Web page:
The Kind of Cloud That Rains Money
My wife’s iPhone started to run out of memory the other day. I suggested to her to turn on iCloud and upload her photos there to free up storage on her phone. Not the most tech-savvy person, she was hesitant at first, but after she saw how seamless the process is and how she can now access her phone photos on an iPad, she now regrets not having done it sooner.
Little things like that are a reminder of the modern conveniences we enjoy today. Indeed, 10 years ago, iCloud didn’t even exist—the initial launch was in October 2011.
iCloud, of course, is just Apple’s (NSDQ: AAPL) name for its storage and cloud computing service. And cloud computing is the technology that enables users to perform tasks on their Internet-connected devices in a way that lessens the resource strain on said devices.
The cloud is everywhere nowadays and you are probably using it without giving it a second thought. Even if you use an email service provider like Google or Yahoo, for example, you are using the cloud. The above iPhone anecdote is a simple example of how you can save up space on a phone, but it can do a lot more than that.
The key feature of cloud computing is that the bulk of the computing is offloaded to a remote server, which lessens the workload on the user’s device (desktop computer, tablet, mobile phone, etc.).
Imagine you are a manager of a large department and you have to make sure all your employees have the hardware and software they need to do their jobs. In the old days, not only would you need a computer for everyone, but you would need to buy software licenses and install programs on each computer.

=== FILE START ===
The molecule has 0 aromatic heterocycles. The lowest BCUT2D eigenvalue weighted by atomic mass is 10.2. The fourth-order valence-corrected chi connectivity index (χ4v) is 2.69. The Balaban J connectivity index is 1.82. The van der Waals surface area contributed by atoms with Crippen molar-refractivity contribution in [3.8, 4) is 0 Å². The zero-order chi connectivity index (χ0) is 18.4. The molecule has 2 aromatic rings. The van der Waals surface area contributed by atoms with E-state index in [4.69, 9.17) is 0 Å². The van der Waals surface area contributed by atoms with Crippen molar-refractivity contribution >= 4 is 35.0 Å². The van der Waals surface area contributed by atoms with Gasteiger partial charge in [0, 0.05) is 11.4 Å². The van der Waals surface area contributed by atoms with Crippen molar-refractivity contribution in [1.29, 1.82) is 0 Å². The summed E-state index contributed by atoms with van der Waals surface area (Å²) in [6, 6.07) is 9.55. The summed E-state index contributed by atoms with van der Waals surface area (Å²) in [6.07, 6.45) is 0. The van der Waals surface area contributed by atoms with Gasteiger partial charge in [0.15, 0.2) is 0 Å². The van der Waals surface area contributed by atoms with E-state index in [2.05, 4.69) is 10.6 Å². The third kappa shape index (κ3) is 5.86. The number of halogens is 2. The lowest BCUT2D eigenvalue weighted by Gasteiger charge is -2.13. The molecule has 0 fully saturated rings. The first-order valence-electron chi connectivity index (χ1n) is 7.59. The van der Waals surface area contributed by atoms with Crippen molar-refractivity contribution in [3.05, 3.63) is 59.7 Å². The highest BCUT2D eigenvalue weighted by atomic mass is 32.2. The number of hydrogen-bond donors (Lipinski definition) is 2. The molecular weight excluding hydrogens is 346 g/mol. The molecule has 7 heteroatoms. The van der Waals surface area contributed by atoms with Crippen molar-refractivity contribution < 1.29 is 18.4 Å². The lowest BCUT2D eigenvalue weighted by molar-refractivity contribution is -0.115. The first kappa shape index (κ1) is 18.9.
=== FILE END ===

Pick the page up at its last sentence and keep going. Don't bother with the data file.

Each time you expand your department, you’d need to buy new hardware and software. You will also need to upgrade to computers powerful enough to handle increasingly demanding computing needs. This can get cumbersome—and expensive—fast.
Today, with the cloud, though, you would need just one interface application for everyone. Your employees would be able to log into a web-based service and access the programs they need. Because the actual computing work is done on the vendor’s remote computers, as long as the office computers can handle the interface application—commonly, just a web browser like Google Chrome or Firefox—then you are set.
Greater Efficiency and Productivity
This not only saves computing resources and costs, but it also frees up time as employees don’t need to spend time on downloading, installing, or upgrading programs.
The cloud also enables employees to access the program from anywhere at any time. That function certainly came in handy as the COVID-19 pandemic forced many office workers to work from home. The benefits of the cloud are obvious, which is why more and more companies are transitioning to the cloud.
Cloud computing also is a lucrative business that generates billions of dollars in profit for the biggest players. Did you know that the largest profit for the king of Internet retail, Amazon (NSDQ: AMZN), actually comes from its cloud business? Amazon brings in about $10 billion a quarter in cloud business revenues.
With 5G (“fifth generation”) wireless on its way, the cloud industry likely will see even greater opportunities. The next generation of wireless communications technology promises to bring great changes.
As super-fast 5G makes the world even more interconnected and enables new applications, data generation and consumption will grow exponentially. A 5G cloud connection will be faster and smoother, making cloud services more reliable and efficient. Eventually, anything and everything digital could be on the cloud.
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